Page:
ARIZONA NEWS

Scottsdale asks residents to reduce water use by 5% amid Colorado River shortage

Jan 13, 2022, 4:25 AM
(Pexels photo)...
(Pexels photo)
(Pexels photo)

PHOENIX — The city of Scottsdale asked residents on Wednesday to start conserving water by at least 5% as a supply shortage from the Colorado River began affecting the state earlier this month.

Residents and businesses in Scottsdale will not see a shortage of water supply at stage one of the city’s Drought Management Plan, but it was said in a press release people in the future may face increased water use restrictions and mandatory water conservation.

The request comes as Central Arizona Project will have its water supply cut by 30% this year after the U.S. Bureau of Reclamation declared a shortage last year, the city said. Most of those cuts will come from agriculture.

“Water conservation programs have been in place in Scottsdale for decades and many Scottsdale residents and business know their value,” Scottsdale Water Executive Director Brian Biesemeyer said in the release.

“Now we need to step up our game and take water conservation to the next level. With less water coming to us from the Colorado River in 2022, we need to learn to live with less and that starts every time we turn on the tap, flush the toilet or start our irrigation systems.”

The city offered various steps to conserve water outside, which officials said is where 70% of the residential water is used.

This includes adjusting the irrigation timer, converting grass areas to Arizona-friendly landscape, creating a water budget and requesting a free outdoor water efficiency check from an irrigation specialist.

The city said people who convert grass to Arizona-friendly landscapes may also qualify to receive a rebate for the conversion, while an irrigation specialist could save customers 4,000 gallons of water per month.

Scottsdale’s plan to conserve water is expected to last multiple years with Colorado River projections forecasted to remain the same or decrease in the coming years, the city said.

The city also said it has recently reduced turf and changed non-recreational grass areas to xeriscape as well as converting faucets and toilets to low flow.

More than 40 million people in Arizona, Nevada, New Mexico, Colorado, California, Wyoming, Utah and Mexico are served by the Colorado River, with Lake Mead and Lake Powell being used to not only store the water but also gauge the river’s health.

Lake Mead was at 1,066 feet last week, about 34% full, while Lake Powell was 27% full at 3,536 feet.

The Associated Press contributed to this report.

Lifetime Windows & Doors

We want to hear from you.

Have a story idea or tip? Pass it along to the KTAR News team here.

Arizona News

(KTAR News Photo/Jeremy Schnell)...
Kevin Stone

Sinkhole almost swallows car after pipe breaks on Phoenix street

A motorist escaped uninjured after driving into a sinkhole that opened up after a pipe broke under a Phoenix street Sunday night.
13 hours ago
From left, Arizona House Speaker Rusty Bowers (Getty Images Photo) and House Minority Leader Regina...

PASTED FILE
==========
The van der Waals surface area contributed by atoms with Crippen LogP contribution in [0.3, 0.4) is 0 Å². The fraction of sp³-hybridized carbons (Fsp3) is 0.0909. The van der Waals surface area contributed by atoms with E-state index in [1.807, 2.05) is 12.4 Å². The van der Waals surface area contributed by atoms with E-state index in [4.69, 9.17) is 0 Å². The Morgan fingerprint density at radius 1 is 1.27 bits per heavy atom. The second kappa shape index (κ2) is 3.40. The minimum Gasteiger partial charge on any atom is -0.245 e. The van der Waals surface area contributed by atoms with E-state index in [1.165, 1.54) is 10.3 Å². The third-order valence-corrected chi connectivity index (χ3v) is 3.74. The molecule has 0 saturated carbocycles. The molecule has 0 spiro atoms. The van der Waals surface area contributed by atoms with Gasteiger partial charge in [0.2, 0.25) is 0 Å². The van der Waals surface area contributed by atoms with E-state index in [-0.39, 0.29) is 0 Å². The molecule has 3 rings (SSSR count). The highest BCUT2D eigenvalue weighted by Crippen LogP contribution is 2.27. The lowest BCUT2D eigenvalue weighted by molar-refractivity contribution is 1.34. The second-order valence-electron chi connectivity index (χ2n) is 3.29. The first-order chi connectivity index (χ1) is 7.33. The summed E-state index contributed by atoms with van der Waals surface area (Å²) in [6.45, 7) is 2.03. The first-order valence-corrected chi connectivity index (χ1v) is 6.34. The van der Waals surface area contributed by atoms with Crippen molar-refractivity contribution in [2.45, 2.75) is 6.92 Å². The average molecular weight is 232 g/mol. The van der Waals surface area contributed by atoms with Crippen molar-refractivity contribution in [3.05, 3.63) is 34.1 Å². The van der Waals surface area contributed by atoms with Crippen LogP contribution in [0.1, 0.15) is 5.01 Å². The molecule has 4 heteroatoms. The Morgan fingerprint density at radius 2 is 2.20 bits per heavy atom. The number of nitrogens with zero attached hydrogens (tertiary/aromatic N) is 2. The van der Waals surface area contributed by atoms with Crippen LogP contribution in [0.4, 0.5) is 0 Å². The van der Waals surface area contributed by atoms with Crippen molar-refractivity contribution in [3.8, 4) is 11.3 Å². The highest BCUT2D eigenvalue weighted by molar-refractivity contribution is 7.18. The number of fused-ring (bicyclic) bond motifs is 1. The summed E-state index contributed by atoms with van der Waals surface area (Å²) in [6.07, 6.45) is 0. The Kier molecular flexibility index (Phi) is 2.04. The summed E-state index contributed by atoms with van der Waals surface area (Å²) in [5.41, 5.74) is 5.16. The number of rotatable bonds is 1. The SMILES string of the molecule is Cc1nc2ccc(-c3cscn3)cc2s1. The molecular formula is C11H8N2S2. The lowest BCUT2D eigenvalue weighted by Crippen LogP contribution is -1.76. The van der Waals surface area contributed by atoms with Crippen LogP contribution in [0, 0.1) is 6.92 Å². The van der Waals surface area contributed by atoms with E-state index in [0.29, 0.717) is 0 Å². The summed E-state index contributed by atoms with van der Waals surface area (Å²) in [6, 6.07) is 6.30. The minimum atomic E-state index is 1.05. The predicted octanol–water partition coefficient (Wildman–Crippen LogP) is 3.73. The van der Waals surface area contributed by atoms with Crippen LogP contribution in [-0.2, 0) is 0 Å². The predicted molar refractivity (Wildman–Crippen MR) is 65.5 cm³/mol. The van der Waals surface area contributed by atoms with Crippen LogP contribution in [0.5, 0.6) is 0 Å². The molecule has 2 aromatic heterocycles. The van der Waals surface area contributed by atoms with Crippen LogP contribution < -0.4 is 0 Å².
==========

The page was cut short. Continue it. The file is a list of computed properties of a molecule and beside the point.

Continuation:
Kevin Stone

Arizona party leaders laud state budget as bipartisan achievement

The Republican and Democratic leaders of the Arizona House both came out of budget negotiations with good things to say about the agreement.
13 hours ago
(Facebook Photo/Phoenix Fire Department)...
KTAR.com

Crews take on 4 fires in 2 hours as storms move across Phoenix

Phoenix firefighters responded to a flurry of fires over a two-hour span Sunday as thunderstorms moved across the Valley.
13 hours ago
(Twitter photo / Phoenix Herpetological Sanctuary)...
Alex Weiner

Phoenix Herpetological Sanctuary to host Twilight Croc Walk Saturday

The Phoenix Herpetological Sanctuary in north Scottsdale is hosting three Twilight Croc Walks in the coming weeks.
13 hours ago
(Facebook photo/City of Mesa, Arizona Government)...
Tom Kuebel

Mesa, Phoenix ranked among best-run US cities, per WalletHub

Mesa and Phoenix both made the top 35 in a list of best-run cities in the nation compiled in a recent study.
13 hours ago
In this photo provided by Grand Canyon National Park, an adult bison roams near a corral at the Nor...
Associated Press

Grand Canyon won’t seek volunteers to kill bison this fall

A bison herd that lives almost exclusively in the northern reaches of Grand Canyon National Park won't be targeted for removal this fall.
13 hours ago

Sponsored Articles

(Courtesy Condor)...
Condor Airlines

Condor Airlines shows passion for destinations from Sky Harbor with new-look aircraft

Condor Airlines brings passion to each flight and connects people to their dream destinations throughout the world.
...
Day & Night Air

Tips to lower your energy bill in the Arizona heat

Does your summer electric bill make you groan? Are you looking for effective ways to reduce your bill?
...
Canvas Annuity

The secret to guaranteed retirement income

Annuities aren’t really a secret, but they are so misunderstood that they might as well be. Once you understand what an annuity is and how it can benefit you, you could decide this “secret” is the perfect supplement to your retirement plan.
Scottsdale asks residents to reduce water use by 5% amid Colorado River shortage